FinnSub ‘Fly Side’ Sidemount BCD
Finnsub backplate options
Finnsub wing buoyancy
Buttplate rail system
Finnsub materials and construction
- Buoyancy: 35lb / 16kg
- Material: 500 PU Cordura Inner / 2000 Cordura Outer
- Weight: Varies depending on backplate option
- Manual: Not known
- Manufacturers Link: The Fly Side BCD
Initial Sidemount Community Reaction
Whilst the FinnSub Fly Side is still undergoing testing and review, it has caused a mixed reaction amongst the online sidemount diving community.
The main question being asked is why FinnSub have seemingly reverted to using a solid/metal backplate as the intrinsic harness attachment.
Overhead Environment (cave/wreck) divers have cited the dangers of solid-backplates as a significant entrapment risk when passing tight restrictions; the dreaded ‘key-hole’ wedging.
There has also been criticism of the location of the top OPV, which overhead environment divers foresee will be subject to risk of extreme abrasion and other damage against ceilings/restrictions.
The ‘Fly Side’ seems to be a retrograde step in sidemount evolution. I’m not sure whether to count it as a ‘pure’ sidemount BCD or as just backplate/wing adapter.
If considered a backmount adapter, then it is, perhaps, the most elegant solution on the market currently (albeit not using an existing wing, just the backplate).
The wing is ‘Mexican-style‘ in design; intended for use with aluminum cylinders; but the buttplate rail system will only work ideally with steel cylinders (Florida style). I’m confused whether it is intended for warm or cold water use. Most warm water destinations don’t use steel cylinders; the AL80 is ubiquitous.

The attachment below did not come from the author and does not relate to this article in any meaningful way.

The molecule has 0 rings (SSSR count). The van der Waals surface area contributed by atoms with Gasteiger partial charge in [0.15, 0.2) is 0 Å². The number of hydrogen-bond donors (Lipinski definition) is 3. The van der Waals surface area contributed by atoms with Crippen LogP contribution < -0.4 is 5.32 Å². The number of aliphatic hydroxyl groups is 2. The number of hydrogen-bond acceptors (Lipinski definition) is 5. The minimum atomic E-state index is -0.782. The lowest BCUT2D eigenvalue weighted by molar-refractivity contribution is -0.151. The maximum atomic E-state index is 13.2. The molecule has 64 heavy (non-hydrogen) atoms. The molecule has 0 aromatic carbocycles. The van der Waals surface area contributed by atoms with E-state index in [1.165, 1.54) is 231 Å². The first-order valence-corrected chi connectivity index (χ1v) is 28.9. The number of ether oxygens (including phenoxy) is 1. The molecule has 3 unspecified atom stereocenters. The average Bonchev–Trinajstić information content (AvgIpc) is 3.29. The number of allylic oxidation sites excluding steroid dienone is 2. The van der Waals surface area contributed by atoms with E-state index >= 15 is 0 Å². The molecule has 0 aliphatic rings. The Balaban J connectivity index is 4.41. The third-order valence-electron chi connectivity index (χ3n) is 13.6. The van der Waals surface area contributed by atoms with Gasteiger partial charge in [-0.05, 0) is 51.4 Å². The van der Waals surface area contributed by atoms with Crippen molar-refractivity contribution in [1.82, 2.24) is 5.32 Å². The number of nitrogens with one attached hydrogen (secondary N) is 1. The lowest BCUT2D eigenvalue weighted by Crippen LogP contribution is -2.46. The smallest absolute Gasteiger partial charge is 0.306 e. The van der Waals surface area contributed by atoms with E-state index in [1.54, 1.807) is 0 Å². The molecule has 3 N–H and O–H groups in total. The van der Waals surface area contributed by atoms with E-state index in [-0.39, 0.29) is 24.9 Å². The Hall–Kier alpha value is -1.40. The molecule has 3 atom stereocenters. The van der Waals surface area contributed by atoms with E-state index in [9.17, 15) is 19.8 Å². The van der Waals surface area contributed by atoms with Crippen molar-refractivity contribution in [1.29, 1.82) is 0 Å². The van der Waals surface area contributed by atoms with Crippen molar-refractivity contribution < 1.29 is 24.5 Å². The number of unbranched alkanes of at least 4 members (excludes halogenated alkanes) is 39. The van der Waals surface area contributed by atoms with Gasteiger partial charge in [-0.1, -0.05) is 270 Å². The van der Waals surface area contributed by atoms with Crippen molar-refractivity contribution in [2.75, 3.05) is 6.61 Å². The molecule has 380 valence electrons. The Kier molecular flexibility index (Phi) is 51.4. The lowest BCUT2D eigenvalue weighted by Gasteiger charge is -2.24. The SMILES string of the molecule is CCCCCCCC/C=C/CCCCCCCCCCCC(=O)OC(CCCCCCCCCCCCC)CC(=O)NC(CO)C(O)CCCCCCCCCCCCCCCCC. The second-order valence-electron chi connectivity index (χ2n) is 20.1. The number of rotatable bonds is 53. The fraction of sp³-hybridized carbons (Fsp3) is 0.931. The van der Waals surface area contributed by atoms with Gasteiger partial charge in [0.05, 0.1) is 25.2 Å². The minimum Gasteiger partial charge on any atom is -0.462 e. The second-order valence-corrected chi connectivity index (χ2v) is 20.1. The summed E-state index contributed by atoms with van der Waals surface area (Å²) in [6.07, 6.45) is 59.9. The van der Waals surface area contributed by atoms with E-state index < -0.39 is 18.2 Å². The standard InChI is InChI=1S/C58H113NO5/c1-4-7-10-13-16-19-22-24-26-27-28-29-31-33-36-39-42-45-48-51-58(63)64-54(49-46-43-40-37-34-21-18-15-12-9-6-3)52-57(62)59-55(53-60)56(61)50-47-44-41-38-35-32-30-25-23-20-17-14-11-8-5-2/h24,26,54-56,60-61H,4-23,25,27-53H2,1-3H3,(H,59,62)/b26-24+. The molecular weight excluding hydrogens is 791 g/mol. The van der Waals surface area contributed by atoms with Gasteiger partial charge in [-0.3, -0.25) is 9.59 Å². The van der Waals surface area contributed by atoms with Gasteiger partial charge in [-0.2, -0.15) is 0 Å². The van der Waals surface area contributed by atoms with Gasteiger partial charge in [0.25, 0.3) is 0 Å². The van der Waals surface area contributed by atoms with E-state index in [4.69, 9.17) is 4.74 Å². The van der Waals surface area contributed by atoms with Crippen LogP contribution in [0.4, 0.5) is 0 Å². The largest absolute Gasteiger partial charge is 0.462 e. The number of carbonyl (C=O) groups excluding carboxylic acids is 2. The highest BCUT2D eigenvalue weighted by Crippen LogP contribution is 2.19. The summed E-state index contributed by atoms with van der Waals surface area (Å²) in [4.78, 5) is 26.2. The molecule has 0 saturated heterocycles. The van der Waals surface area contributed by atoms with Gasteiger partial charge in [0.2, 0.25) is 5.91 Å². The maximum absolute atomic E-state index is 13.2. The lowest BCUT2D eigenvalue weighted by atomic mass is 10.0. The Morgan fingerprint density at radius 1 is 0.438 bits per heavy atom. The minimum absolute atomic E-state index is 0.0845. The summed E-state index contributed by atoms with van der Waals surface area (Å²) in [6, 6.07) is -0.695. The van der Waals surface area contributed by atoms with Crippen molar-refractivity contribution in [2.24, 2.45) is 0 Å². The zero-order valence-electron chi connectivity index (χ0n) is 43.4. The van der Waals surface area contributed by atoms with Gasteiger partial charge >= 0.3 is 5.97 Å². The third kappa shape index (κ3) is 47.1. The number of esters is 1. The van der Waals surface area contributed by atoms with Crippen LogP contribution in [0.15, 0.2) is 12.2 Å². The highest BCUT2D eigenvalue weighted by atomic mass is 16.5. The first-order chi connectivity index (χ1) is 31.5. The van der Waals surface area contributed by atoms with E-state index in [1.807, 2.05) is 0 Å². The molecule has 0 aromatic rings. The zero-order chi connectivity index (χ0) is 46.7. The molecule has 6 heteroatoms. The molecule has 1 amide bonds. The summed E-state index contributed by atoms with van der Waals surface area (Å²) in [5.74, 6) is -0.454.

However, as a stand-alone sidemount BCD, FinnSub seem to have dispensed with two of sidemount’s most intrinsic benefits; flexibility and freedom, in order to unimaginatively address mundane weighting considerations.
As a trimix technical wreck and advanced overhead sidemount instructor, I’d be very wary of attempting extreme restrictions in any sidemount BCD that contained a solid backplate. For that reason, I really don’t see that this rig has much place in sophisticated cave or wreck scenarios.
Another significant benefit to sidemount bcds is their lightness and low-bulk for travel. The Fly Side also abandons that concept and requires divers to lug heavy backplates in their suitcases; along with corresponding excess baggage fees.
The top OPV/Pull-Dump is extremely exposed and, for me personally, would probably be catastrophically damaged on it’s first serious wreck penetration dive. I’ve always believed that OPVs on sidemount BCDs need to be protected by placing them on the underside, or at least, on the sides.
I’ve destroyed plenty enough outside-located OPVs to be anything but skeptical about claims they can stand-up to the abuses of serious overhead environment restrictions passage.
The FinnSub in a nutshell
A Hollis SMS50 on steroids, built around a heavy backplate system that defeats many of the ‘pros’ of sidemount.
“2004 called and wants it’s backplate back”
I’m just mystified why a company would make Mexican-cave style wing for aluminium tanks, then add a buttplate for steel cylinders, and finally the decision to compromise so many sidemount advantages by using a metal backplate. It’s an ill-considered design that doesn’t seem informed of how sidemount evolved.
About the Author
Andy Davis is a RAID, PADI TecRec, ANDI, BSAC and SSI qualified independent technical diving instructor who specializes in teaching advanced sidemount, trimix and wreck exploration diving courses across South East Asia. Currently residing in ‘wreck diving heaven’ at Subic Bay, Philippines, he has amassed more than 9000 open circuit and CCR dives over 28 years of diving across the globe.
Andy has published many magazine articles on technical diving, has written course materials for dive training agency syllabus, tests and reviews diving gear for major manufacturers and consults with the Philippines Underwater Archaeology Society.
He is currently writing a series of books to be published on advanced diving topics. Prior to becoming a professional technical diving educator in 2006, Andy was a commissioned officer in the Royal Air Force and has served in Iraq, Afghanistan, Belize and Cyprus.